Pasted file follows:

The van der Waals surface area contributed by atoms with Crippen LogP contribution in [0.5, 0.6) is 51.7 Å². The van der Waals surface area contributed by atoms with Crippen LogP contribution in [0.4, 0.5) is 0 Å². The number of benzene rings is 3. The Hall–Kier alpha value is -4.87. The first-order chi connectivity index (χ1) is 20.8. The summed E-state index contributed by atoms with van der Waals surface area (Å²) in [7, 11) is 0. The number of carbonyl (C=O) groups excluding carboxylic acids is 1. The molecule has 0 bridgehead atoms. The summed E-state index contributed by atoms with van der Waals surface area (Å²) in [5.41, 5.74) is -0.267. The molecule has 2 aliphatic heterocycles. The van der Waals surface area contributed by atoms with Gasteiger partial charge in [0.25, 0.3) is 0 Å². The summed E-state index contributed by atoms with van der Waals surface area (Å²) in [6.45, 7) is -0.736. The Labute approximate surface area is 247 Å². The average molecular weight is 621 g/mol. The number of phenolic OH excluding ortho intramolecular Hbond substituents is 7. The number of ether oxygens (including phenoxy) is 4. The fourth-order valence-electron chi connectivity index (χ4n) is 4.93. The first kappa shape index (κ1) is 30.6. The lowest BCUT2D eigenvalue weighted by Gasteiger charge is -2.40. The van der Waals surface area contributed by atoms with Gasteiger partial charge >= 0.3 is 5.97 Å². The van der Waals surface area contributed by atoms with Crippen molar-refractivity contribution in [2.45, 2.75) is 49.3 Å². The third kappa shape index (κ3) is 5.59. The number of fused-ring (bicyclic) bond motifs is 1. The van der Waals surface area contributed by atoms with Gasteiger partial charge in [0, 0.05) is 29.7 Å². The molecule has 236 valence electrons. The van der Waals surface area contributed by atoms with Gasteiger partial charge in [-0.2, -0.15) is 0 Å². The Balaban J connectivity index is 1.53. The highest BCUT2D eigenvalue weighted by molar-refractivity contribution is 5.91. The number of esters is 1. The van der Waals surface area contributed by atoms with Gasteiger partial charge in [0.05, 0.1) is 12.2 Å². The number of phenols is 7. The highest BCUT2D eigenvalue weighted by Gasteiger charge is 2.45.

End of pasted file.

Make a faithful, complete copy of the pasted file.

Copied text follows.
The van der Waals surface area contributed by atoms with Crippen LogP contribution in [0.5, 0.6) is 51.7 Å². The van der Waals surface area contributed by atoms with Crippen LogP contribution in [0.4, 0.5) is 0 Å². The number of benzene rings is 3. The Hall–Kier alpha value is -4.87. The first-order chi connectivity index (χ1) is 20.8. The summed E-state index contributed by atoms with van der Waals surface area (Å²) in [7, 11) is 0. The number of carbonyl (C=O) groups excluding carboxylic acids is 1. The molecule has 0 bridgehead atoms. The summed E-state index contributed by atoms with van der Waals surface area (Å²) in [5.41, 5.74) is -0.267. The molecule has 2 aliphatic heterocycles. The van der Waals surface area contributed by atoms with Gasteiger partial charge in [0.25, 0.3) is 0 Å². The summed E-state index contributed by atoms with van der Waals surface area (Å²) in [6.45, 7) is -0.736. The Labute approximate surface area is 247 Å². The average molecular weight is 621 g/mol. The number of phenolic OH excluding ortho intramolecular Hbond substituents is 7. The number of ether oxygens (including phenoxy) is 4. The fourth-order valence-electron chi connectivity index (χ4n) is 4.93. The first kappa shape index (κ1) is 30.6. The lowest BCUT2D eigenvalue weighted by Gasteiger charge is -2.40. The van der Waals surface area contributed by atoms with Gasteiger partial charge >= 0.3 is 5.97 Å². The van der Waals surface area contributed by atoms with Crippen molar-refractivity contribution in [2.45, 2.75) is 49.3 Å². The third kappa shape index (κ3) is 5.59. The number of fused-ring (bicyclic) bond motifs is 1. The van der Waals surface area contributed by atoms with Gasteiger partial charge in [0, 0.05) is 29.7 Å². The molecule has 236 valence electrons. The van der Waals surface area contributed by atoms with Gasteiger partial charge in [-0.2, -0.15) is 0 Å². The Balaban J connectivity index is 1.53. The highest BCUT2D eigenvalue weighted by molar-refractivity contribution is 5.91. The number of esters is 1. The van der Waals surface area contributed by atoms with Gasteiger partial charge in [0.05, 0.1) is 12.2 Å². The number of phenols is 7. The highest BCUT2D eigenvalue weighted by Gasteiger charge is 2.45.